Consult an HVAC specialist and contractor prior to adjusting the location of an air return from the floor to the wall. DO NOT alter the location of your air return without speaking to an HVAC specialist first. This type of adjustment requires expertise. Any mistakes can have a major impact on your HVAC system.
It is recommended that your home have several air return vents (also known as "air intakes," "cold air returns"). Ideally, you should have one in every room. The more the better! The presence of air returns will allow your air pressure to be consistent. If you only have one return vent in your home, your air pressure won’t be optimal. It is best practice to have further air returns installed in this case.
Changing the location of an air return from the floor to the wall can only be done on an interior wall. This adjustment cannot be done on exterior walls. This is because exterior walls have various framing elements behind them such as concrete and wall studs that cannot be adjusted.
Why Air Returns on Walls vs. the Floor?
An air return on the floor collects much more dirt and debris such as hair and lint. For this reason wall air returns will require less frequent cleaning.
Floor air returns must be clear of obstructions and heavy furniture. Transferring your air return to the wall will allow you to utilize your floor space more freely.
Floor air returns are large with many openings, making it the perfect place for your kids to throw things down the vent, and for your furry friends to get stuck. Wall air returns don't get foot traffic, and things can't drop inside of them (thank you gravity).
Where on the Wall Should I Place My Air Return Vent?
There are two ideal placements depending on the function of your air return.
Up High: having an air return higher up on a wall will be better at sucking in hot air that rises. Making it more efficient at transferring this hot air back into your system to repeat the cooling cycle.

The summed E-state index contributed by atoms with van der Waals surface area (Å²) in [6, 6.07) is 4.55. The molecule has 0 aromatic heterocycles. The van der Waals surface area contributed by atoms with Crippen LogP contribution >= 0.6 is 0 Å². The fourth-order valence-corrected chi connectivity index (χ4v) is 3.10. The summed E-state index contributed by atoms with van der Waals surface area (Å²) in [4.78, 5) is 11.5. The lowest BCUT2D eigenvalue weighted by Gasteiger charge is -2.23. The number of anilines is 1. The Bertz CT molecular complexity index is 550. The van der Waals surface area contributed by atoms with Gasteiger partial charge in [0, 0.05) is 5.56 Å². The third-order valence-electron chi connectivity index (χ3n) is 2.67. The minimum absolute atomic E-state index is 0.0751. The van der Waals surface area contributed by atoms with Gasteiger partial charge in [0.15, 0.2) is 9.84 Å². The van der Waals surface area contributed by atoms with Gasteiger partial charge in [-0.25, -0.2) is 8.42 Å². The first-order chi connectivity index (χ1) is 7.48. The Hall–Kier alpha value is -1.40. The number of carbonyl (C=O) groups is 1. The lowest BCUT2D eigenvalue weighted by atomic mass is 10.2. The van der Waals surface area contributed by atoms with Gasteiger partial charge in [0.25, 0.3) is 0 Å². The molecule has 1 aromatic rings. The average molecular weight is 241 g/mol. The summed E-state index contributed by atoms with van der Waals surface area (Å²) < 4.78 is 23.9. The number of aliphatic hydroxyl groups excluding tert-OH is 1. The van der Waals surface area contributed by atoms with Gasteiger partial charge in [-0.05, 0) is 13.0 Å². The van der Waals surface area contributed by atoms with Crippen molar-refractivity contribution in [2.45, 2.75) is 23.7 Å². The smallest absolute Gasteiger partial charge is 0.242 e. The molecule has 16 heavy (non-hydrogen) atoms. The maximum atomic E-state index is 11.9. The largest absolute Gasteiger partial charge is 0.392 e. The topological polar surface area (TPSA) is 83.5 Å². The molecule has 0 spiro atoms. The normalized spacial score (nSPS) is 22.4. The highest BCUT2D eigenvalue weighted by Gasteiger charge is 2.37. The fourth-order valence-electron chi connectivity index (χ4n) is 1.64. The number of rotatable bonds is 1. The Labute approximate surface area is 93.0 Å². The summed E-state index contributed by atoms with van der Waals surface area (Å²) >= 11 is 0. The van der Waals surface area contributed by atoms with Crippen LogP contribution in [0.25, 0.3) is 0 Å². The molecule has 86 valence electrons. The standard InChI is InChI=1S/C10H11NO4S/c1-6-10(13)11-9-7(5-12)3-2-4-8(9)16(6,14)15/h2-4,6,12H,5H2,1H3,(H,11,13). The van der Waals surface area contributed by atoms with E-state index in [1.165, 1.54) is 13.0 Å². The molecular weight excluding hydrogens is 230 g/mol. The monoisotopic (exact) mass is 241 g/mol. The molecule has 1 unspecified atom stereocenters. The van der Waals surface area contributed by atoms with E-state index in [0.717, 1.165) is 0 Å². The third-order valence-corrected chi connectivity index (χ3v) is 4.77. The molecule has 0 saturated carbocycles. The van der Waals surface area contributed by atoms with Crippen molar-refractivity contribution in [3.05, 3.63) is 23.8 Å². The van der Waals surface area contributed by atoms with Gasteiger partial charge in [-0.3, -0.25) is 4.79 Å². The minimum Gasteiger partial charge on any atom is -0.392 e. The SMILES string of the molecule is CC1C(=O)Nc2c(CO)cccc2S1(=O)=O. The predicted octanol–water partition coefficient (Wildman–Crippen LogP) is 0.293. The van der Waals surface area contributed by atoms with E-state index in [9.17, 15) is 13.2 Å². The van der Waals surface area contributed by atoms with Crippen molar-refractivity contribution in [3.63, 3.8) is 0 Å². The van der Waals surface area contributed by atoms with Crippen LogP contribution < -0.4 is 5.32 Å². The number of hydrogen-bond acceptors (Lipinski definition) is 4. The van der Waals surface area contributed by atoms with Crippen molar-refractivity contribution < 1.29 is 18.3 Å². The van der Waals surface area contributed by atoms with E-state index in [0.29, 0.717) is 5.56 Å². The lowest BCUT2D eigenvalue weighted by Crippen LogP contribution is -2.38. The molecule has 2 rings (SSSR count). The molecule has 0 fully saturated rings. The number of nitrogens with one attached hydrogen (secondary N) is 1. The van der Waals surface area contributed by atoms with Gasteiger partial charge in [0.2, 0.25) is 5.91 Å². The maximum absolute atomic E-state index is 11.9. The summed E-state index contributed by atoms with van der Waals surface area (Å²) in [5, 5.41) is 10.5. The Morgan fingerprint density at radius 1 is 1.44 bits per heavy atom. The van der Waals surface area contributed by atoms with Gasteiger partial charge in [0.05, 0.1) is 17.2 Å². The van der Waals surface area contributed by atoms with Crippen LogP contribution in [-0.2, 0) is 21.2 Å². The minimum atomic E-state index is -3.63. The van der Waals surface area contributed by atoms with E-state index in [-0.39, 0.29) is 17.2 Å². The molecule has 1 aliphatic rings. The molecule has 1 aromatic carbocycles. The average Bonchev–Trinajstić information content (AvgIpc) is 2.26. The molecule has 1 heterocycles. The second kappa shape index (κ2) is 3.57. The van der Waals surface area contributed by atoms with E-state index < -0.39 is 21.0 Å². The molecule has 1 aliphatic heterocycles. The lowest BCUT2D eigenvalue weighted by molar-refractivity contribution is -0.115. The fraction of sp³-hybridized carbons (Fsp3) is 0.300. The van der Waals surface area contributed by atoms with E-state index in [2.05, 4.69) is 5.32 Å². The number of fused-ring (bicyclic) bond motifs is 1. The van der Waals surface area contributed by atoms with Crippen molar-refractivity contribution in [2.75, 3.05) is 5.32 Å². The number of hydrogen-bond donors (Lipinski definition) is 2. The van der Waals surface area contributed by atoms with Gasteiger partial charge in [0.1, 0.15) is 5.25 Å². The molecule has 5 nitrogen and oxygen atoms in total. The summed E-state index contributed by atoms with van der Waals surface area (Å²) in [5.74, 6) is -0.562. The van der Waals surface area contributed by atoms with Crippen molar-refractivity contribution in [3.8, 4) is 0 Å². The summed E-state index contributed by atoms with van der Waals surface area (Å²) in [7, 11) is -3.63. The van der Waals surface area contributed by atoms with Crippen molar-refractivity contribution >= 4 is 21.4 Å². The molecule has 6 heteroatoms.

Down Low: if you have your air return lower on your wall it will function better as a cold air return. This will allow your air return to draw in cold air as it sinks to the bottom of the room. Making it more efficient at recirculating this cold air through your furnace to repeat the heating cycle.
How to Change an Air Return from the Floor to an Interior Wall
Below are photos outlining the installation of our Flush Wall Vent [Luxe]
10" x 30¼" to an interior wall.
New drywall was added. The Flush Wall Vent [Luxe] now fits perfectly after the studs were notched. The vent has been fastened through the beaded frame with drywall screws. The vent is ready for mudding!
The beaded frame has been mudded. You can now push all the dampers open past 90 degrees to optimize your air returns intake. A piece of wood has been added to the floor where the original air return vent was.
Now that the drywall mud has fully dried, it is safe to put the tray back in place. The floor has been marked to determine where the finished flooring material will lay.
Now you can fully enjoy those spaces in your home that you entertain in without an air return on the floor impeding the space!
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